Enjoyed this story? Share it.

The Statesman
About the Author: The Statesman is one of India’s oldest English newspapers and a founding member of Asia News Network.

Eastern Briefings

All you need to know about Asia

Our Eastern Briefings Newsletter presents curated stories from 22 Asian newspapers from South, Southeast and Northeast Asia.

Sign up and stay updated with the latest news.

By providing us with your email address, you agree to our Privacy Policy and Terms of Service.

View Today's Newsletter Here

Opinion, Politics

Modi defends citizenship decision

PM Modi says it has nothing to do with Indian Muslims. Prime Minister Narendra Modi said, that unity in diversity is integral to India while addressing ‘Aabhar Rally’ at Delhi’s Ramlila Maidan today to kick start Bharatiya Janata Party’s Delhi Assembly Elections campaign slated for early next year, amid protests in Delhi and all over the country against the contentious Citizenship Act and the National Register of Citizenship(NRC). Modi raised slogan of ‘vividhta me ekta, Bharat ki visheshta’ (Unity in diversity is India’s speciality). PM Modi while giving his party and government’s view on CAA and NRC said, “Muslims being misled, I have always ensured that documents will never come in way of development schemes and their beneficiaries.” Citizenship law and NRC have nothing to do with Indian Muslims or with Indian citizens, he clarified. “We have never asked

By The Statesman
December 23, 2019

Opinion, Politics

Rallies rage on in India over citizenship law

Thousands of students flood streets of Delhi; Assam state sees five protesters shot dead. Thousands of university students flooded the streets of India’s capital yesterday, while a southern state government led a march and demonstrators held a silent protest in the north-east, to protest against a new law giving citizenship to non-Muslims who entered India illegally to flee religious persecution in several neighbouring countries. The protests in New Delhi followed a night of violent clashes between the police and demonstrators at Jamia Millia Islamia University. People who student organisers said were not students set three buses on fire and the police stormed the university library, firing tear gas at students crouched under desks. Members of Indian Prime Minister Narendra Modi’s ruling Hindu nationalist Bharatiya Janata Party said opposition parties were using th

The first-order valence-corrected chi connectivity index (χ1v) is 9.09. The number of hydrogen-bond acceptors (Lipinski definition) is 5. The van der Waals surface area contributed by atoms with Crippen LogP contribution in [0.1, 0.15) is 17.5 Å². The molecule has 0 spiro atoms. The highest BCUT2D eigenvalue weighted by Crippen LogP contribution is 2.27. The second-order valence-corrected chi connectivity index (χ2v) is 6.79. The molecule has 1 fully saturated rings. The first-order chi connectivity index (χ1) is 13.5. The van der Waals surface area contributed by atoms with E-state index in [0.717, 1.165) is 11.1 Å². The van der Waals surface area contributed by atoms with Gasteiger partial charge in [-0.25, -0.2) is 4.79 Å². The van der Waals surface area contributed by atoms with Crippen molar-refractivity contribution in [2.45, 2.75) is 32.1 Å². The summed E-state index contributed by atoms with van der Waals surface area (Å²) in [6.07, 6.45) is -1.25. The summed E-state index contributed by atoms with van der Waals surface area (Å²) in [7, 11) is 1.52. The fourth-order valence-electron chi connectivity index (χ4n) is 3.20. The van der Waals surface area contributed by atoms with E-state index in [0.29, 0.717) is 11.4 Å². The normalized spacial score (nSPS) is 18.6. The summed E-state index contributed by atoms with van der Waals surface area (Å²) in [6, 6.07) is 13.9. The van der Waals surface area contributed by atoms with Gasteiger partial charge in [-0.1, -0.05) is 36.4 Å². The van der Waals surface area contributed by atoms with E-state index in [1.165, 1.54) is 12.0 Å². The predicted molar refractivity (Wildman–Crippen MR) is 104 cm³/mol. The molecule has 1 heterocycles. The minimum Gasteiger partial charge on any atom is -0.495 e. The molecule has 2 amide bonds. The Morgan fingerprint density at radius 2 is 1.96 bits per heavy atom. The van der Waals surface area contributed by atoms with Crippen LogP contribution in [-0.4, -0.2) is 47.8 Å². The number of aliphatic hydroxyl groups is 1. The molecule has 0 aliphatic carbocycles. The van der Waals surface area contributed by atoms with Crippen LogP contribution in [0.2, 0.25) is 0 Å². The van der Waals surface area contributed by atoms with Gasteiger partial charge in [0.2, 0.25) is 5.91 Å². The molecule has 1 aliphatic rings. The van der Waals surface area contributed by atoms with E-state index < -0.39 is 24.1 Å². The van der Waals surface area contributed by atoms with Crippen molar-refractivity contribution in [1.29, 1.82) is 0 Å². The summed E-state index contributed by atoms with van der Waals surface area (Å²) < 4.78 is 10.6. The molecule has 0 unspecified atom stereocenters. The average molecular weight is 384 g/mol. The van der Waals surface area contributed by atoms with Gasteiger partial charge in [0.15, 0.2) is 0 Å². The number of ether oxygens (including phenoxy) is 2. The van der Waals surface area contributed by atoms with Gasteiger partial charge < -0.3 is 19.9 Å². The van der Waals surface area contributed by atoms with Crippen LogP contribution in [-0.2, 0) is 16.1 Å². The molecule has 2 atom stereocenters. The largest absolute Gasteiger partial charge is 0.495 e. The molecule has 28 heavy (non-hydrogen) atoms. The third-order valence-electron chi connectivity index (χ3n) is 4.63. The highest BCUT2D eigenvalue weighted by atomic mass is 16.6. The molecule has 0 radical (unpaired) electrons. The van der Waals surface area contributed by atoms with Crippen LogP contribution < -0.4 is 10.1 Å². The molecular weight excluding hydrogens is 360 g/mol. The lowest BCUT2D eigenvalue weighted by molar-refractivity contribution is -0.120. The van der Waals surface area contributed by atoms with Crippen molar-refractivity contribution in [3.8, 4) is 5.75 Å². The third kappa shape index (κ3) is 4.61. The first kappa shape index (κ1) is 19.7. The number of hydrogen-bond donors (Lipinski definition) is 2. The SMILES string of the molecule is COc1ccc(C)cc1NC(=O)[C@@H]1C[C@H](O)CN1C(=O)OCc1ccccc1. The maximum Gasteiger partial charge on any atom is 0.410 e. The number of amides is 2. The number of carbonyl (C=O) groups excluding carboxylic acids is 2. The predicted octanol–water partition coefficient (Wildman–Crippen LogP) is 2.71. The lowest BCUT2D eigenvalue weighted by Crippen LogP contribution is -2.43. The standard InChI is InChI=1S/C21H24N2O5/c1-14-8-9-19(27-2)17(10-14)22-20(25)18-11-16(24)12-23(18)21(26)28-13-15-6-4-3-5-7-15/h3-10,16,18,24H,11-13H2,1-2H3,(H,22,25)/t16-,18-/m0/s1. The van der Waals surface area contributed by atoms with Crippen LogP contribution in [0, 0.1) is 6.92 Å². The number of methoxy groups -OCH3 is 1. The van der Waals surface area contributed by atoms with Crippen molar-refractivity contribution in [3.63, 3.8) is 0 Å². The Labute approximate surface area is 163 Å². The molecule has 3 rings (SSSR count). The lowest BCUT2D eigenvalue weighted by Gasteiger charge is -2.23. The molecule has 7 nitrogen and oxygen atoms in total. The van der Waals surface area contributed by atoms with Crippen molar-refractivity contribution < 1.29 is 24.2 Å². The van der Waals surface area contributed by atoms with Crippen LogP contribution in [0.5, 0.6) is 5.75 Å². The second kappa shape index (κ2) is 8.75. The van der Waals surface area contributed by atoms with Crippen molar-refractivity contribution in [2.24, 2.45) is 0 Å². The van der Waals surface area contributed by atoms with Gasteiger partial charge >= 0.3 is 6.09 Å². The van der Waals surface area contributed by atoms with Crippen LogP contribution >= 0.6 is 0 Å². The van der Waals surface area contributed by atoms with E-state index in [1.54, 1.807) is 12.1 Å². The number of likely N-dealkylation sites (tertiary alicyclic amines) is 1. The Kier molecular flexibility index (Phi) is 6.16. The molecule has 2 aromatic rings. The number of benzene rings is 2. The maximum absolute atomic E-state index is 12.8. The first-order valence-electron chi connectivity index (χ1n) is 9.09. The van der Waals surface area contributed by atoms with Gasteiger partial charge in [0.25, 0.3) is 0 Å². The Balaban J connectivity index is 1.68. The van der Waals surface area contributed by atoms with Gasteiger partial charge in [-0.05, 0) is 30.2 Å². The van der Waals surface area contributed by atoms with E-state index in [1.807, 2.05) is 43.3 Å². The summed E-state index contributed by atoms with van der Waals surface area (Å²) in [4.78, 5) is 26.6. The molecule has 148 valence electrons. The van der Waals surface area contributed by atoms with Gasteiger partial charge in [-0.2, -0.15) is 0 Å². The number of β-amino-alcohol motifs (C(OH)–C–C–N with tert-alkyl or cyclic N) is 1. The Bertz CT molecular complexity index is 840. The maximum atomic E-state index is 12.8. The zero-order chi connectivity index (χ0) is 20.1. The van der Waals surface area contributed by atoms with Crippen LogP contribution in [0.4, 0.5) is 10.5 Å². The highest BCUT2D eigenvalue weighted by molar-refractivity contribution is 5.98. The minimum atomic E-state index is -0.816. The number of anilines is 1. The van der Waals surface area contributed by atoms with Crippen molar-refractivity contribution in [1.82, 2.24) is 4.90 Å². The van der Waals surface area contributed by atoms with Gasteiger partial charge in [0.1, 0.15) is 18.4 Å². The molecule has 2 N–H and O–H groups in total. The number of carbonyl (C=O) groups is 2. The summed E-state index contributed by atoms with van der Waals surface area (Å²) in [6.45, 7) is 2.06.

By The Straits Times
December 17, 2019

Opinion, Politics

The Chinese version

Muhammad Amir Rana asks what is the Chinese version of Islam.  TENSIONS between China and the US have escalated after the House of Representative’s Uighur Human Rights Policy Act, 2019. The move is of a piece with the allegations of many international media and human rights organisations that China is persecuting the Uighur community and violating their rights — allegations that Beijing has denied. Calling the US action a political move aimed at damaging its international image, China says it is running a deradicalisation programme to mainstream its communities. Read: Amid global outcry, China defends internment camps of minorities in Xinjiang The Chinese claim has not been verified by independent sources and mystery shrouds its deradicalisation or re-education programme. China needs to demonstra